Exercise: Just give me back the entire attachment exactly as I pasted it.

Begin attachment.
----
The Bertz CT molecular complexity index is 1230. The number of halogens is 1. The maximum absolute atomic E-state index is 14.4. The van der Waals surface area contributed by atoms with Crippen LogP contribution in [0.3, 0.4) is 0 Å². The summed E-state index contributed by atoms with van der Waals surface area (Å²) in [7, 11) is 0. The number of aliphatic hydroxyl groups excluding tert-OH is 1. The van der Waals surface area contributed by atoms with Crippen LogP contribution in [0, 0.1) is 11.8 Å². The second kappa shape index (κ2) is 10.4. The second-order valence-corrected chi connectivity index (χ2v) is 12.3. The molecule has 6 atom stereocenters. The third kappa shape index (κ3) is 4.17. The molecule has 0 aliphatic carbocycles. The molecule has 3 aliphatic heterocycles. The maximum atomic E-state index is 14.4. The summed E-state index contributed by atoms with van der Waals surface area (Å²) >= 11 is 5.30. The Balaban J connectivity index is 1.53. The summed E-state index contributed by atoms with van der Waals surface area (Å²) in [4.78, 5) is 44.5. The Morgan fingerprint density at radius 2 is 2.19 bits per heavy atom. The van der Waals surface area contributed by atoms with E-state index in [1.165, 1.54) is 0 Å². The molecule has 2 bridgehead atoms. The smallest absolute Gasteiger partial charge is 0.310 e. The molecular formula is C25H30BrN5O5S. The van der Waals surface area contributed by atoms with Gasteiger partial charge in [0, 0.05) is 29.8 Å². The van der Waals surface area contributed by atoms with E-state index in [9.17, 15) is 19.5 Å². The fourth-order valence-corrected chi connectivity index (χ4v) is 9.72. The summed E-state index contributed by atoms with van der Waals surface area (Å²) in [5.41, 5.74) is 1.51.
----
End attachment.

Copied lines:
The Bertz CT molecular complexity index is 1230. The number of halogens is 1. The maximum absolute atomic E-state index is 14.4. The van der Waals surface area contributed by atoms with Crippen LogP contribution in [0.3, 0.4) is 0 Å². The summed E-state index contributed by atoms with van der Waals surface area (Å²) in [7, 11) is 0. The number of aliphatic hydroxyl groups excluding tert-OH is 1. The van der Waals surface area contributed by atoms with Crippen LogP contribution in [0, 0.1) is 11.8 Å². The second kappa shape index (κ2) is 10.4. The second-order valence-corrected chi connectivity index (χ2v) is 12.3. The molecule has 6 atom stereocenters. The third kappa shape index (κ3) is 4.17. The molecule has 0 aliphatic carbocycles. The molecule has 3 aliphatic heterocycles. The maximum atomic E-state index is 14.4. The summed E-state index contributed by atoms with van der Waals surface area (Å²) >= 11 is 5.30. The Balaban J connectivity index is 1.53. The summed E-state index contributed by atoms with van der Waals surface area (Å²) in [4.78, 5) is 44.5. The Morgan fingerprint density at radius 2 is 2.19 bits per heavy atom. The van der Waals surface area contributed by atoms with E-state index in [1.165, 1.54) is 0 Å². The molecule has 2 bridgehead atoms. The smallest absolute Gasteiger partial charge is 0.310 e. The molecular formula is C25H30BrN5O5S. The van der Waals surface area contributed by atoms with Gasteiger partial charge in [0, 0.05) is 29.8 Å². The van der Waals surface area contributed by atoms with E-state index in [9.17, 15) is 19.5 Å². The fourth-order valence-corrected chi connectivity index (χ4v) is 9.72. The summed E-state index contributed by atoms with van der Waals surface area (Å²) in [5.41, 5.74) is 1.51.